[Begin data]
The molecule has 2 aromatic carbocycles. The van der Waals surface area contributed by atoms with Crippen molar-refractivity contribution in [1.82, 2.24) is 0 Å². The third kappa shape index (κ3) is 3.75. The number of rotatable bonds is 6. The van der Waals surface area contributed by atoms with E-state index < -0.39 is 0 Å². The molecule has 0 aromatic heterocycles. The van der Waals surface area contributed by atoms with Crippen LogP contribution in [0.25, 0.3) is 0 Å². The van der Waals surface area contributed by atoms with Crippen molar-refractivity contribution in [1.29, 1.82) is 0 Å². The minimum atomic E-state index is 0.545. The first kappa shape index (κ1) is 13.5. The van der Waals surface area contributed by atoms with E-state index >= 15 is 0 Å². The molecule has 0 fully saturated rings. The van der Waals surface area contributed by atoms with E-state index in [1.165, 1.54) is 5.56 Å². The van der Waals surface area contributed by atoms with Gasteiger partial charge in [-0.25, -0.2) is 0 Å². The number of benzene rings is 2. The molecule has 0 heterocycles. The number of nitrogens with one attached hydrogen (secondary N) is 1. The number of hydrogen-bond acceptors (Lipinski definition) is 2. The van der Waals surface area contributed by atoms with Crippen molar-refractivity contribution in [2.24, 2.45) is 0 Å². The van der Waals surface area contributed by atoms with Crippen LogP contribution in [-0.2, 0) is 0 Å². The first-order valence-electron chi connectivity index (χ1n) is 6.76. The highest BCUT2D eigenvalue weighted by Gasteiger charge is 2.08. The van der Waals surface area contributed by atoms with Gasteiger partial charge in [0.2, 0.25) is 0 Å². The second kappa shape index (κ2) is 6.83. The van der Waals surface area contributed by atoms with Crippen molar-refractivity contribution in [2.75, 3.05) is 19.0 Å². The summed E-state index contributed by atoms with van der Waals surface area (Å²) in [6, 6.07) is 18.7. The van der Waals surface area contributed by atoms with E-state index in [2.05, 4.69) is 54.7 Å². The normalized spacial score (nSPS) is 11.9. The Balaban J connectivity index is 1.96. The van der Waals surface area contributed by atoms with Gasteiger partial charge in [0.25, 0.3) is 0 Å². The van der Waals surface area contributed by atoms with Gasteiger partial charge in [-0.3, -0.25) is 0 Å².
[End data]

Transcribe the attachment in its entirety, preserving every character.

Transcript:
The molecule has 2 aromatic carbocycles. The van der Waals surface area contributed by atoms with Crippen molar-refractivity contribution in [1.82, 2.24) is 0 Å². The third kappa shape index (κ3) is 3.75. The number of rotatable bonds is 6. The van der Waals surface area contributed by atoms with E-state index < -0.39 is 0 Å². The molecule has 0 aromatic heterocycles. The van der Waals surface area contributed by atoms with Crippen LogP contribution in [0.25, 0.3) is 0 Å². The van der Waals surface area contributed by atoms with Crippen molar-refractivity contribution in [1.29, 1.82) is 0 Å². The minimum atomic E-state index is 0.545. The first kappa shape index (κ1) is 13.5. The van der Waals surface area contributed by atoms with E-state index >= 15 is 0 Å². The molecule has 0 fully saturated rings. The van der Waals surface area contributed by atoms with E-state index in [1.165, 1.54) is 5.56 Å². The van der Waals surface area contributed by atoms with Gasteiger partial charge in [-0.25, -0.2) is 0 Å². The number of benzene rings is 2. The molecule has 0 heterocycles. The number of nitrogens with one attached hydrogen (secondary N) is 1. The number of hydrogen-bond acceptors (Lipinski definition) is 2. The van der Waals surface area contributed by atoms with Crippen molar-refractivity contribution in [2.24, 2.45) is 0 Å². The van der Waals surface area contributed by atoms with Crippen LogP contribution in [-0.2, 0) is 0 Å². The first-order valence-electron chi connectivity index (χ1n) is 6.76. The highest BCUT2D eigenvalue weighted by Gasteiger charge is 2.08. The van der Waals surface area contributed by atoms with Gasteiger partial charge in [0.2, 0.25) is 0 Å². The second kappa shape index (κ2) is 6.83. The van der Waals surface area contributed by atoms with Crippen molar-refractivity contribution in [2.75, 3.05) is 19.0 Å². The summed E-state index contributed by atoms with van der Waals surface area (Å²) in [6, 6.07) is 18.7. The van der Waals surface area contributed by atoms with E-state index in [2.05, 4.69) is 54.7 Å². The normalized spacial score (nSPS) is 11.9. The Balaban J connectivity index is 1.96. The van der Waals surface area contributed by atoms with Gasteiger partial charge in [0.25, 0.3) is 0 Å². The van der Waals surface area contributed by atoms with Gasteiger partial charge in [-0.3, -0.25) is 0 Å².